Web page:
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Top Kansas Lawmaker Leads Protest On Federal LGBT Directive

Stephen Koranda
Kansas Public Radio

A top Kansas legislator circulated a letter Wednesday protesting the federal government's recent directive on accommodating transgender students in public schools and promising that lawmakers will "use every possible avenue" to resist it.

Speaker Ray Merrick invited fellow House members in an email to sign on to the letter. It questions whether President Barack Obama's administration has the legal authority to direct schools to allow transgender students to use restrooms and other facilities associated with their gender identities instead of their birth genders. He circulated his letter on the same day that 11 other states, led by Texas, filed a federal lawsuit challenging the directive.

Merrick, a Stilwell Republican, plans to send the letter June 2, the day after the Legislature plans to have a ceremony adjourning its annual session, spokeswoman Rachel Whitten said. As of Wednesday afternoon, more than 20 GOP representatives had signed on.

"This is notification that we will use every possible avenue to protect Kansas children and their parents from blatant federal overreach," Merrick's letter said. "We will not stand by while Kansas children are used as pawns in a social engineering experiment."

The letter is addressed to U.S. Attorney General Loretta Lynch and U.S. Education Secretary John King, responding to guidance their agencies issued earlier this month.

Tom Witt, executive director of the LGBT-rights group Equality Kansas, called the letter "disrespectful" and said he wishes Merrick recognized the need to protect transgender youth from harassment.

"Isn't it just easier to treat all kids the same rather than to figure out ways you can single kids out for bullying?" Witt said.

The letter said the lawmakers who sign it also encourage state Attorney General Derek Schmidt, another Republican "in using all legal means to defend the state."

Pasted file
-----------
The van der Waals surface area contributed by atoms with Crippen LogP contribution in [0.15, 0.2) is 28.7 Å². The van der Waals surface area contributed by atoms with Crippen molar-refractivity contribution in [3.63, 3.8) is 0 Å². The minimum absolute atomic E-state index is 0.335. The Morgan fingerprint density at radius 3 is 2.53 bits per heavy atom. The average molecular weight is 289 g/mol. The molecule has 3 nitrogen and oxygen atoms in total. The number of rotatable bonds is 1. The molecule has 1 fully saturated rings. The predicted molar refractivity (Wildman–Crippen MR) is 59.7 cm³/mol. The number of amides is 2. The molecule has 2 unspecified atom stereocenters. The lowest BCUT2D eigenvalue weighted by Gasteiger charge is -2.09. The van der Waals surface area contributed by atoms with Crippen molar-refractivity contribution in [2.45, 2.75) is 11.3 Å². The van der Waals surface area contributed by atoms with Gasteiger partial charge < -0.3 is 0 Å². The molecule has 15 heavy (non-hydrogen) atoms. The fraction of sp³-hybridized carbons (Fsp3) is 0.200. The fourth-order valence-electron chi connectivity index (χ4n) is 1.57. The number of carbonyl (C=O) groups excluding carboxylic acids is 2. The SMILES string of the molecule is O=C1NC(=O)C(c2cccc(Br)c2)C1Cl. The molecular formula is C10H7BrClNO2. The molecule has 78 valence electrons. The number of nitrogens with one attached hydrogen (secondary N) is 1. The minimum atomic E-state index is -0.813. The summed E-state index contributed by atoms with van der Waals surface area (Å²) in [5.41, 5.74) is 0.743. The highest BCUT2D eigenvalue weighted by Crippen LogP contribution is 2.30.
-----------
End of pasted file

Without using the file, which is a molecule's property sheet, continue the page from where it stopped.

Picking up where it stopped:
Two separate but identical bills were introduced in March in the House and Senate to block schools and colleges from allowing transgender students from using facilities associated with their gender identities. But neither received even a committee hearing.

Critics of the Obama administration's directive contend it endangers students' safety and improperly bypasses Congress. Supporters argue the directive combats discrimination.

Kansas isn't involved in the Texas lawsuit, but Schmidt said in a statement that it will work closely with the other states. Kansas already is involved in another case before a federal appeals court in which a transgender Virginia teenager sued to be allowed to use the boys' restroom at his school.

Some conservative Republican lawmakers have talked about expressing their opposition to the federal directive through a nonbinding legislative resolution. But Merrick's spokeswoman said he views the letter as a better alternative because lawmakers are scheduled to be in session again only briefly June 1 for the adjournment ceremony.

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